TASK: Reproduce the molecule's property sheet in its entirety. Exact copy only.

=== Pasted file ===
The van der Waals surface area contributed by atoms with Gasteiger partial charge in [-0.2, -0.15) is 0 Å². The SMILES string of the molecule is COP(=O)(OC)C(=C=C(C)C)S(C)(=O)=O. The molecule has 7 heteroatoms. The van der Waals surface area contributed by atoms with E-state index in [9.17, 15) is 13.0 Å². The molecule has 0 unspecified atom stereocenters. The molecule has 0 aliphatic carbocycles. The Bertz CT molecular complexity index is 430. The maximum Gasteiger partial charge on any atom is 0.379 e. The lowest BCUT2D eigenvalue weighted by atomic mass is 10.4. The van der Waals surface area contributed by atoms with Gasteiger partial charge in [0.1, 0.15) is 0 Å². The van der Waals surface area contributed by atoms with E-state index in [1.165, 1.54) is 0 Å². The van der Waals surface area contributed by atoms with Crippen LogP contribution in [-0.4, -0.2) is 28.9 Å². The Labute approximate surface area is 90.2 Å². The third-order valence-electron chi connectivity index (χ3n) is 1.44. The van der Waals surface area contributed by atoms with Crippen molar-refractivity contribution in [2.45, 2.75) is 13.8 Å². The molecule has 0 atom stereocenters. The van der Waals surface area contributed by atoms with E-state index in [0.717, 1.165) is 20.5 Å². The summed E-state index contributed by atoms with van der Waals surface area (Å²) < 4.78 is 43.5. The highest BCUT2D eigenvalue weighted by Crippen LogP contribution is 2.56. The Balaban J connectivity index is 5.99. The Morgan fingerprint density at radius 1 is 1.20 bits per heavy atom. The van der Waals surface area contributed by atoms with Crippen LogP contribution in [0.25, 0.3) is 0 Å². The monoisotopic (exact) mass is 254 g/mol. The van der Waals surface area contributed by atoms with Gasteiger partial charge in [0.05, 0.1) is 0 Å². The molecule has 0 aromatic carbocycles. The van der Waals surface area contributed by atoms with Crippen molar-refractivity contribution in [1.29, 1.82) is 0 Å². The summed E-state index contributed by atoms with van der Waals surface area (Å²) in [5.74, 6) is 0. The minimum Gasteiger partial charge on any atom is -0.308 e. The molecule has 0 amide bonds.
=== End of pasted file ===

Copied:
The van der Waals surface area contributed by atoms with Gasteiger partial charge in [-0.2, -0.15) is 0 Å². The SMILES string of the molecule is COP(=O)(OC)C(=C=C(C)C)S(C)(=O)=O. The molecule has 7 heteroatoms. The van der Waals surface area contributed by atoms with E-state index in [9.17, 15) is 13.0 Å². The molecule has 0 unspecified atom stereocenters. The molecule has 0 aliphatic carbocycles. The Bertz CT molecular complexity index is 430. The maximum Gasteiger partial charge on any atom is 0.379 e. The lowest BCUT2D eigenvalue weighted by atomic mass is 10.4. The van der Waals surface area contributed by atoms with Gasteiger partial charge in [0.1, 0.15) is 0 Å². The van der Waals surface area contributed by atoms with E-state index in [1.165, 1.54) is 0 Å². The van der Waals surface area contributed by atoms with Crippen LogP contribution in [-0.4, -0.2) is 28.9 Å². The Labute approximate surface area is 90.2 Å². The third-order valence-electron chi connectivity index (χ3n) is 1.44. The van der Waals surface area contributed by atoms with Crippen molar-refractivity contribution in [2.45, 2.75) is 13.8 Å². The molecule has 0 atom stereocenters. The van der Waals surface area contributed by atoms with E-state index in [0.717, 1.165) is 20.5 Å². The summed E-state index contributed by atoms with van der Waals surface area (Å²) < 4.78 is 43.5. The highest BCUT2D eigenvalue weighted by Crippen LogP contribution is 2.56. The Balaban J connectivity index is 5.99. The Morgan fingerprint density at radius 1 is 1.20 bits per heavy atom. The van der Waals surface area contributed by atoms with Crippen LogP contribution in [0.25, 0.3) is 0 Å². The monoisotopic (exact) mass is 254 g/mol. The van der Waals surface area contributed by atoms with Gasteiger partial charge in [0.05, 0.1) is 0 Å². The molecule has 0 aromatic carbocycles. The van der Waals surface area contributed by atoms with Crippen molar-refractivity contribution in [1.29, 1.82) is 0 Å². The summed E-state index contributed by atoms with van der Waals surface area (Å²) in [5.74, 6) is 0. The minimum Gasteiger partial charge on any atom is -0.308 e. The molecule has 0 amide bonds.